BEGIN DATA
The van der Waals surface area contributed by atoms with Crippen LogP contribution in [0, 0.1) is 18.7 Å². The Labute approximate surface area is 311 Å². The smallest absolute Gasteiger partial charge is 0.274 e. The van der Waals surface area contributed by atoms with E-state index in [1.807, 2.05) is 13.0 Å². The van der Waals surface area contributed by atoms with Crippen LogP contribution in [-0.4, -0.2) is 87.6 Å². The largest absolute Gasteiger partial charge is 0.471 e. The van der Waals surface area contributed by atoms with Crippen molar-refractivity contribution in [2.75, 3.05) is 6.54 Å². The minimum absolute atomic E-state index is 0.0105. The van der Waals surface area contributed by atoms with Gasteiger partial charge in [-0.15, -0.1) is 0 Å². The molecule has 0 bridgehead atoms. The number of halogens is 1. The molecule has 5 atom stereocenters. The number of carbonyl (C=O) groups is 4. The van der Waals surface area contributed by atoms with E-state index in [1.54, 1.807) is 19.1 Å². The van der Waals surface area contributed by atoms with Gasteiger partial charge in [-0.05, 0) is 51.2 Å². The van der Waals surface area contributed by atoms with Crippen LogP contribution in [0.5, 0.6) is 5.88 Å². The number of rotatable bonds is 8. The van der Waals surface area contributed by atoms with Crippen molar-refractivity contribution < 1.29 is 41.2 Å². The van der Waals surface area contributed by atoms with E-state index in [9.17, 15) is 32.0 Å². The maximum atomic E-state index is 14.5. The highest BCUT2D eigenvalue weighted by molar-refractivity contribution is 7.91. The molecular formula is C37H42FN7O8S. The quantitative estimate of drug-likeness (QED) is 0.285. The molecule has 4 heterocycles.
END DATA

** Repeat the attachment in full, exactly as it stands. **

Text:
The van der Waals surface area contributed by atoms with Crippen LogP contribution in [0, 0.1) is 18.7 Å². The Labute approximate surface area is 311 Å². The smallest absolute Gasteiger partial charge is 0.274 e. The van der Waals surface area contributed by atoms with E-state index in [1.807, 2.05) is 13.0 Å². The van der Waals surface area contributed by atoms with Crippen LogP contribution in [-0.4, -0.2) is 87.6 Å². The largest absolute Gasteiger partial charge is 0.471 e. The van der Waals surface area contributed by atoms with Crippen molar-refractivity contribution in [2.75, 3.05) is 6.54 Å². The minimum absolute atomic E-state index is 0.0105. The van der Waals surface area contributed by atoms with Gasteiger partial charge in [-0.15, -0.1) is 0 Å². The molecule has 0 bridgehead atoms. The number of halogens is 1. The molecule has 5 atom stereocenters. The number of carbonyl (C=O) groups is 4. The van der Waals surface area contributed by atoms with E-state index in [1.54, 1.807) is 19.1 Å². The van der Waals surface area contributed by atoms with Gasteiger partial charge in [-0.05, 0) is 51.2 Å². The van der Waals surface area contributed by atoms with Crippen LogP contribution in [0.5, 0.6) is 5.88 Å². The number of rotatable bonds is 8. The van der Waals surface area contributed by atoms with Crippen molar-refractivity contribution < 1.29 is 41.2 Å². The van der Waals surface area contributed by atoms with E-state index in [9.17, 15) is 32.0 Å². The maximum atomic E-state index is 14.5. The highest BCUT2D eigenvalue weighted by molar-refractivity contribution is 7.91. The molecular formula is C37H42FN7O8S. The quantitative estimate of drug-likeness (QED) is 0.285. The molecule has 4 heterocycles.